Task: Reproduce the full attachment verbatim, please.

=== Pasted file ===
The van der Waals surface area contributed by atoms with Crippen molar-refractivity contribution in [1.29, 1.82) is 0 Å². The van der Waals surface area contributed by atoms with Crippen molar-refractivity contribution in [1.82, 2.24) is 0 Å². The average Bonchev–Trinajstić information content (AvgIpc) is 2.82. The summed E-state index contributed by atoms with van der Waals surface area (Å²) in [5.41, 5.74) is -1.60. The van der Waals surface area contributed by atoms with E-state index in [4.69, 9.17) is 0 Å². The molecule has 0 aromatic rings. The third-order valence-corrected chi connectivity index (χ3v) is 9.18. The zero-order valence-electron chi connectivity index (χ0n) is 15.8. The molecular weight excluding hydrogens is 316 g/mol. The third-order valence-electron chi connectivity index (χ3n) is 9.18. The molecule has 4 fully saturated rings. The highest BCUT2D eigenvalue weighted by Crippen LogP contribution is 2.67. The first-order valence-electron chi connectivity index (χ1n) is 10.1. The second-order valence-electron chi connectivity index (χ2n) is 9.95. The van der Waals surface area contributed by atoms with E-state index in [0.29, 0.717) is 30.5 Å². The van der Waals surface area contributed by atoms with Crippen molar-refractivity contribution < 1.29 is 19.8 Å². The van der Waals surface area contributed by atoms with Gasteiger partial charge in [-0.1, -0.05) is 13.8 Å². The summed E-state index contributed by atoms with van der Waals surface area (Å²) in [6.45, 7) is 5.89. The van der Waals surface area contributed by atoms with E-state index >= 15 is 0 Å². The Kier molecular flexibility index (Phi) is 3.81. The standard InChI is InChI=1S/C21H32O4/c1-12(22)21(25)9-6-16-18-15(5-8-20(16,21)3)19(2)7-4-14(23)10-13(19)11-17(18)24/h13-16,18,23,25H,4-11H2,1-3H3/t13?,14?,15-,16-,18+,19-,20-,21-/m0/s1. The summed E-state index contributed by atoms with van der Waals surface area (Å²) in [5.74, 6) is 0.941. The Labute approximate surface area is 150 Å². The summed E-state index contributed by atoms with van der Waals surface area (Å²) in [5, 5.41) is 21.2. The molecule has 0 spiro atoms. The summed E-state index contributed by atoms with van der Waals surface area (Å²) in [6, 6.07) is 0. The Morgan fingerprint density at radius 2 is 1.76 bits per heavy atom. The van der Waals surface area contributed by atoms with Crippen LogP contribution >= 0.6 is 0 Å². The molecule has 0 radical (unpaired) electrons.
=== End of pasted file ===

The van der Waals surface area contributed by atoms with Crippen molar-refractivity contribution in [1.29, 1.82) is 0 Å². The van der Waals surface area contributed by atoms with Crippen molar-refractivity contribution in [1.82, 2.24) is 0 Å². The average Bonchev–Trinajstić information content (AvgIpc) is 2.82. The summed E-state index contributed by atoms with van der Waals surface area (Å²) in [5.41, 5.74) is -1.60. The van der Waals surface area contributed by atoms with E-state index in [4.69, 9.17) is 0 Å². The molecule has 0 aromatic rings. The third-order valence-corrected chi connectivity index (χ3v) is 9.18. The zero-order valence-electron chi connectivity index (χ0n) is 15.8. The molecular weight excluding hydrogens is 316 g/mol. The third-order valence-electron chi connectivity index (χ3n) is 9.18. The molecule has 4 fully saturated rings. The highest BCUT2D eigenvalue weighted by Crippen LogP contribution is 2.67. The first-order valence-electron chi connectivity index (χ1n) is 10.1. The second-order valence-electron chi connectivity index (χ2n) is 9.95. The van der Waals surface area contributed by atoms with E-state index in [0.29, 0.717) is 30.5 Å². The van der Waals surface area contributed by atoms with Crippen molar-refractivity contribution < 1.29 is 19.8 Å². The van der Waals surface area contributed by atoms with Gasteiger partial charge in [-0.1, -0.05) is 13.8 Å². The summed E-state index contributed by atoms with van der Waals surface area (Å²) in [6.45, 7) is 5.89. The van der Waals surface area contributed by atoms with E-state index >= 15 is 0 Å². The Kier molecular flexibility index (Phi) is 3.81. The standard InChI is InChI=1S/C21H32O4/c1-12(22)21(25)9-6-16-18-15(5-8-20(16,21)3)19(2)7-4-14(23)10-13(19)11-17(18)24/h13-16,18,23,25H,4-11H2,1-3H3/t13?,14?,15-,16-,18+,19-,20-,21-/m0/s1. The summed E-state index contributed by atoms with van der Waals surface area (Å²) in [5.74, 6) is 0.941. The Labute approximate surface area is 150 Å². The summed E-state index contributed by atoms with van der Waals surface area (Å²) in [5, 5.41) is 21.2. The molecule has 0 spiro atoms. The summed E-state index contributed by atoms with van der Waals surface area (Å²) in [6, 6.07) is 0. The Morgan fingerprint density at radius 2 is 1.76 bits per heavy atom. The van der Waals surface area contributed by atoms with Crippen LogP contribution >= 0.6 is 0 Å². The molecule has 0 radical (unpaired) electrons.